The Coach: Zoran Mamic

Zoran Mamic took over from fellow Croatian coach Zlatko Dalic late in 2016 after the club had missed out on claiming a second AFC Champions League crown and he has sought to build on his compatriot’s work since joining from Saudi Arabia’s Al Nassr.

Under Mamic, Al Ain had a disappointing end to the domestic season as the club finished fourth in the league and finished trophy-less for the second year in a row.

It was in the continental championship that Al Ain played their most effective football in the first half of 2017 and 45-year-old Mamic will be hoping for more of the same as the competition resumes.

The Key Player: Omar Abdulrahman

Reigning AFC Player of the Year Omar Abdulrahman has, once again, made his mark on the AFC Champions League in 2017, just as he did last year during his side’s run to the final.

With seven goals so far in the competition, the playmaker from the United Arab Emirates has risen to a new level, not only is he inspiring his team and providing the opportunities for others to take, but is now increasingly finishing off teams himself.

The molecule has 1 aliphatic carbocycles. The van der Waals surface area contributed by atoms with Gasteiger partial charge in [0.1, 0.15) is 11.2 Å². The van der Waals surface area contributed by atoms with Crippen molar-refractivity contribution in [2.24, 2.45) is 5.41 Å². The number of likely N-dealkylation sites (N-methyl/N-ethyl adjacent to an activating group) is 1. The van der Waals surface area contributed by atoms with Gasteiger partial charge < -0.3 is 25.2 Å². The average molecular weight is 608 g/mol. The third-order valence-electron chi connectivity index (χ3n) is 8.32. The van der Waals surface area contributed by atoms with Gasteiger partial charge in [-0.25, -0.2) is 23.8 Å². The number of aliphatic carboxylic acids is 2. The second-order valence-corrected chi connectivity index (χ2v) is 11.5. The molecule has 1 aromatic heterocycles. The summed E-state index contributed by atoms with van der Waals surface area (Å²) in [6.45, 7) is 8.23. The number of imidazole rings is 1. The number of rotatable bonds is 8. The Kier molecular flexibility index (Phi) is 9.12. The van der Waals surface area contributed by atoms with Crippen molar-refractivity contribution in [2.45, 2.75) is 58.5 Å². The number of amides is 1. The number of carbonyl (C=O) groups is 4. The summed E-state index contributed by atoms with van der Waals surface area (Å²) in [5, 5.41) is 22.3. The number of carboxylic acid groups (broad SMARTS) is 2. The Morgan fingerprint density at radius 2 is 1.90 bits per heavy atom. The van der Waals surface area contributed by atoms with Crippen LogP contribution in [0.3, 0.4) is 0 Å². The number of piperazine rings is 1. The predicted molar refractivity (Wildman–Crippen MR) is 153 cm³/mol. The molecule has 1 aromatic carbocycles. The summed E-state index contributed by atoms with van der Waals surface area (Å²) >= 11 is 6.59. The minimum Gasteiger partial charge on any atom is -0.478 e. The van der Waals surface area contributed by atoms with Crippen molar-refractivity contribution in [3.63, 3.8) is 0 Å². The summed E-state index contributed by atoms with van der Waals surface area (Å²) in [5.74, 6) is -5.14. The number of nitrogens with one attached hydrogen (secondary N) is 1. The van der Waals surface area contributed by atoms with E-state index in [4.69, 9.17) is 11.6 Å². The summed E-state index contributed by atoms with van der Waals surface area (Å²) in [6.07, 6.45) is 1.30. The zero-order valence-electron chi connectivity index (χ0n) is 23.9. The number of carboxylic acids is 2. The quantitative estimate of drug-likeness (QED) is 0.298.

Abdulrahman’s vision, passing, eye for goal and dead ball prowess continue to mark him out as one of Asia’s finest and he will be instrumental in Al Ain’s hopes for a second title.

Q-final Fixtures 

August 21 

Al Ain vs Al Hilal

(Hazza Bin Zayed Stadium, Al Ain) 

September 11

Al Hilal vs Al Ain 

(Prince Faisal Bin Fahd Stadium, Riyadh) 


Photos: Lagardère Sports